An older woman with hair whiter than a seashell crouched over her and dabbed the water upon her skin. Wrinkles crinkled around her blue eyes. She reminded her of her father’s grandmother.
The man loomed beside her. Golden hair flowed to his shoulders. His skin gleamed like the sun-kissed sand she previously rested upon. She noticed his honey-colored eyes. He seemed familiar to someone she once knew. Her mind wouldn’t give up the name, though.
The sea god, the necklace, and the tempest memories slammed into her, and she gasped for breath as she sat up.
“Who are you? Where am I?” She scooted away from them, wondering if they were truly friend or foe.
“I am Aqualine.” The woman touched Mer’s foot. “I was once like you many years ago. How did you anger the sea god?”
Mer pulled her legs away. Legs, such strange things. She’d seen them from sailors lost at sea, but she didn’t like them one bit.
“I am Kale and you are on the cursed isle.”
She shuddered at his words about this island. Then his name and appearance shocked her. “You’re the sea god’s son . . . his lost one.”
“My father knows where I am, since he put him here. I’m afraid I’m not as lost as you think. What did you do to piss him off?” He crossed his arms.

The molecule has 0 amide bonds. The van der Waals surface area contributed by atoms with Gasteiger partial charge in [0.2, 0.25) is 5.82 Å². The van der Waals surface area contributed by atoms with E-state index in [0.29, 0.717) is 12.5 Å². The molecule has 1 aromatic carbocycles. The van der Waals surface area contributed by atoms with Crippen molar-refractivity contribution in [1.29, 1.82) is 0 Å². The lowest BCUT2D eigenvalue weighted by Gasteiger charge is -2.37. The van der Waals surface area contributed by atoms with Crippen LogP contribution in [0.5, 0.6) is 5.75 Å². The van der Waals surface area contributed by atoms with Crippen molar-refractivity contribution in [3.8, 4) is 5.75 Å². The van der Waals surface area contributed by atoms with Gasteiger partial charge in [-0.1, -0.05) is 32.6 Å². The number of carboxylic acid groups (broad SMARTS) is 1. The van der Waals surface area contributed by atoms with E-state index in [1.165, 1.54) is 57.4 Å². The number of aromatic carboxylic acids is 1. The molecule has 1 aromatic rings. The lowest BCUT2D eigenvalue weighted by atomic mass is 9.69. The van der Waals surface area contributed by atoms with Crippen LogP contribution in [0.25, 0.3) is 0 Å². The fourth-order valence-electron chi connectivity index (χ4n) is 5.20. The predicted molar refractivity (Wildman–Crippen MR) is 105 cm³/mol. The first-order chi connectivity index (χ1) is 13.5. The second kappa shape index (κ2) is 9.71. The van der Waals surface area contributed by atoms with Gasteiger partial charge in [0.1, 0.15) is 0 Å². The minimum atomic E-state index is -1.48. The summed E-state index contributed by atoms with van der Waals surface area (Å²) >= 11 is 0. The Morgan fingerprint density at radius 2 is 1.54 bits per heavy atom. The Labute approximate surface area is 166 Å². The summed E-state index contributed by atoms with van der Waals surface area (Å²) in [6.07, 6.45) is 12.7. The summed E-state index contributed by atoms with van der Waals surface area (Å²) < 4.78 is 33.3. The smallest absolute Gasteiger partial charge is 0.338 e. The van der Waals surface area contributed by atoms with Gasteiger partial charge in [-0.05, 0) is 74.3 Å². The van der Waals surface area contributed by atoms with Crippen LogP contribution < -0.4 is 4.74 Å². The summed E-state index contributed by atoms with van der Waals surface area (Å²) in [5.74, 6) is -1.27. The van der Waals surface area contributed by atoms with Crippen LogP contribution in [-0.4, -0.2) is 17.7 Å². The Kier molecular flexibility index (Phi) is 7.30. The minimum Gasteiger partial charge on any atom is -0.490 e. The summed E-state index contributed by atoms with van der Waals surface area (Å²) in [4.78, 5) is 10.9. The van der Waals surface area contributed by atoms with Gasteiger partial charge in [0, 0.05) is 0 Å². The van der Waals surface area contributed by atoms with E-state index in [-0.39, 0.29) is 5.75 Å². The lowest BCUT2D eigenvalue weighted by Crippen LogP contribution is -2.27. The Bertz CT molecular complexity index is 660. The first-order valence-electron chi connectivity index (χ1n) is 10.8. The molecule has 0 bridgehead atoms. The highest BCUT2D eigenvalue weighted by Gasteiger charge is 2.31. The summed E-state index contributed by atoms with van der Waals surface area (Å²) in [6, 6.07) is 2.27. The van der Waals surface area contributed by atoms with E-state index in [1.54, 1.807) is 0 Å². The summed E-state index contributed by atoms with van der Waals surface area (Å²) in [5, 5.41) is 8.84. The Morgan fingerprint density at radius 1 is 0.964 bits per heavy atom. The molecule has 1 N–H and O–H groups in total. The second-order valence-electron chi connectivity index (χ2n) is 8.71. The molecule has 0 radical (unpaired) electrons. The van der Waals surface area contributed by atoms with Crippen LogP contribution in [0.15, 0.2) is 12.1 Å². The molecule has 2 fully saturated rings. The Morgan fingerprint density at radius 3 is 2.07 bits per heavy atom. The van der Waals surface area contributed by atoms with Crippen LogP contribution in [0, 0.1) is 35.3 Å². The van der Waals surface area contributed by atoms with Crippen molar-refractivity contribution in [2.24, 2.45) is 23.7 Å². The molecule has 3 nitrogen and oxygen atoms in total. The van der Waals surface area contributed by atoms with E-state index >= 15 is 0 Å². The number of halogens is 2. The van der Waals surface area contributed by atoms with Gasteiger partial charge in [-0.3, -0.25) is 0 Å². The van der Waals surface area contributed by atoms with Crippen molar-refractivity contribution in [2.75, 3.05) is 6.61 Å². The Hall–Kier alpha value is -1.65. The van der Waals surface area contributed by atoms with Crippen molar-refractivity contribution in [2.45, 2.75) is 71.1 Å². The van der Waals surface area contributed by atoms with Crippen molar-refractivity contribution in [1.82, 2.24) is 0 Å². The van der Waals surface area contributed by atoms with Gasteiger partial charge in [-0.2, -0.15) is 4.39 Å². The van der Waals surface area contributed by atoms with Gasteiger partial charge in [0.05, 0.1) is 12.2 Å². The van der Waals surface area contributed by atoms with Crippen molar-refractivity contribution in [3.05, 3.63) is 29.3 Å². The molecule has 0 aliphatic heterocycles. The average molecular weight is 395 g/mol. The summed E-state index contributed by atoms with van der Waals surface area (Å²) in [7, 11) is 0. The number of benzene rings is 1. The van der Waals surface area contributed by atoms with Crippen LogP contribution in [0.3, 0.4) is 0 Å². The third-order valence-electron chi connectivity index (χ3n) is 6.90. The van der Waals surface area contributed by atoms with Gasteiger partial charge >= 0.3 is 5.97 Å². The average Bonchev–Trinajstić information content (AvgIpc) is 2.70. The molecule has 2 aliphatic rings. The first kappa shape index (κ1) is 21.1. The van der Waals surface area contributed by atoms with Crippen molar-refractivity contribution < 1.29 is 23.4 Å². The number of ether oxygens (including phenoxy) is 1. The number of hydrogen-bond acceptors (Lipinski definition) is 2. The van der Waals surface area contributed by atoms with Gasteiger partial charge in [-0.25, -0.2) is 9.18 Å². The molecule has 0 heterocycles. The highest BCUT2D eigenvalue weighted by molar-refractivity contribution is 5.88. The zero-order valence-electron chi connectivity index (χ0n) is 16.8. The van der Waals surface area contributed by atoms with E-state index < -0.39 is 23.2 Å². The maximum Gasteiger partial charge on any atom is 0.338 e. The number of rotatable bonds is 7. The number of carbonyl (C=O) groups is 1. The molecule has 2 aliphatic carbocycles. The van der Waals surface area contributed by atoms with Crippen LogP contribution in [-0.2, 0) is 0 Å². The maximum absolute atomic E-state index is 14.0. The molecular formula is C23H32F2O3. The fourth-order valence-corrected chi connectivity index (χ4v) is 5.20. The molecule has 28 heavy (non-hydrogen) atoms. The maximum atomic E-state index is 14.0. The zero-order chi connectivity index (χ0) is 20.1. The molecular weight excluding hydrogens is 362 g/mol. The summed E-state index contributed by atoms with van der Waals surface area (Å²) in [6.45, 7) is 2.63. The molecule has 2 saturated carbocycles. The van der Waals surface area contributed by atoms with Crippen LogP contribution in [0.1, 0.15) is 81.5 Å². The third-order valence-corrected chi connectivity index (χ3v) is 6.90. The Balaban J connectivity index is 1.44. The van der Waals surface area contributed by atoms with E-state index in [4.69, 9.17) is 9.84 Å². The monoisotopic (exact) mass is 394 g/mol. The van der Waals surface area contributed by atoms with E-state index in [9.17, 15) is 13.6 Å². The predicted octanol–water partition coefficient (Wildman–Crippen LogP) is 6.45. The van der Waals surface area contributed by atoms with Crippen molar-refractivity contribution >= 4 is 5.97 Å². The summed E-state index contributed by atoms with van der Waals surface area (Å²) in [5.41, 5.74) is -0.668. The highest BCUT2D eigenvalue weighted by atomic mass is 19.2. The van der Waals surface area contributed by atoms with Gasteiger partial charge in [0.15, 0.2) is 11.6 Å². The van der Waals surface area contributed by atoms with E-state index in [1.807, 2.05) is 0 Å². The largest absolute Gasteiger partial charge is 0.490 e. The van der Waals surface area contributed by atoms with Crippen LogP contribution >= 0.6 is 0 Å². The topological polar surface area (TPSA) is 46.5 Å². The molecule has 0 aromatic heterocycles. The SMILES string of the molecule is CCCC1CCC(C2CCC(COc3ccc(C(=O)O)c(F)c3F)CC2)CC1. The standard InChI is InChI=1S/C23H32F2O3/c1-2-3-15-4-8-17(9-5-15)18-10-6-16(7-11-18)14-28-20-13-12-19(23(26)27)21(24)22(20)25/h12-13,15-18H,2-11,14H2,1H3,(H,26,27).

“And your name, dear,” the old woman asked.
“I’m Mer, and I . . . um, took a necklace, the pearl one. I thought he wouldn’t notice.” She felt a sheepish smile curl her lips. Her cheeks grew hot, but she didn’t know if it was from embarrassment or the sunburn. “So how do we get off this isle?”
“You don’t,” Kale said. “Trust me, we’ve tried. Father won’t tolerate betrayal of any kind. You’re stuck here forever.”
Forever. The word struck her in the heart like a harpoon. Tingles flowed over her skin and tears pricked her eyes. She pulled herself up by a palm tree. Her legs shook, barely able to keep herself standing. The ocean waves splashed against the beach, although she couldn’t see it from the foliage. She ached for the water.
“I can’t stay here.”
“I’m sorry, Mer. It’s not easy, but it gets better.” Kale reached toward her, but she dodged his arm.
Her feet tumbled her forward as she staggered through the plants to the beach. The sun was lower on the horizon. More gentle on her skin and eyes than before. She collapsed into the water. Her legs and arms moved awkwardly like a fish on dry land. She pushed herself farther in. The ocean welcomed her, dragging her into its warm, wet embrace.
She heard their cries, but then she dunked her head into the sea. The salt stung her eyes. Air left her lungs. She sucked in water. Freedom drained from her with each lap of water. She was drowning, dying.
She’d never be a mermaid again.
A wave lifted her, tossing her away from it. Hands grasped her. Her head broke the waves, and she coughed up water.
Sand greeted her, and she looked up into Kale’s eyes.
“Are you crazy?”
She smiled weakly before she turned her head to the side and threw up more ocean water. The sand felt nice this time. Cooler, gentler. She didn’t want to die by the sea’s hand. She wanted to live, but could she live like a human? She didn’t know.
The sea god had banished and deserted them to this island.Forever.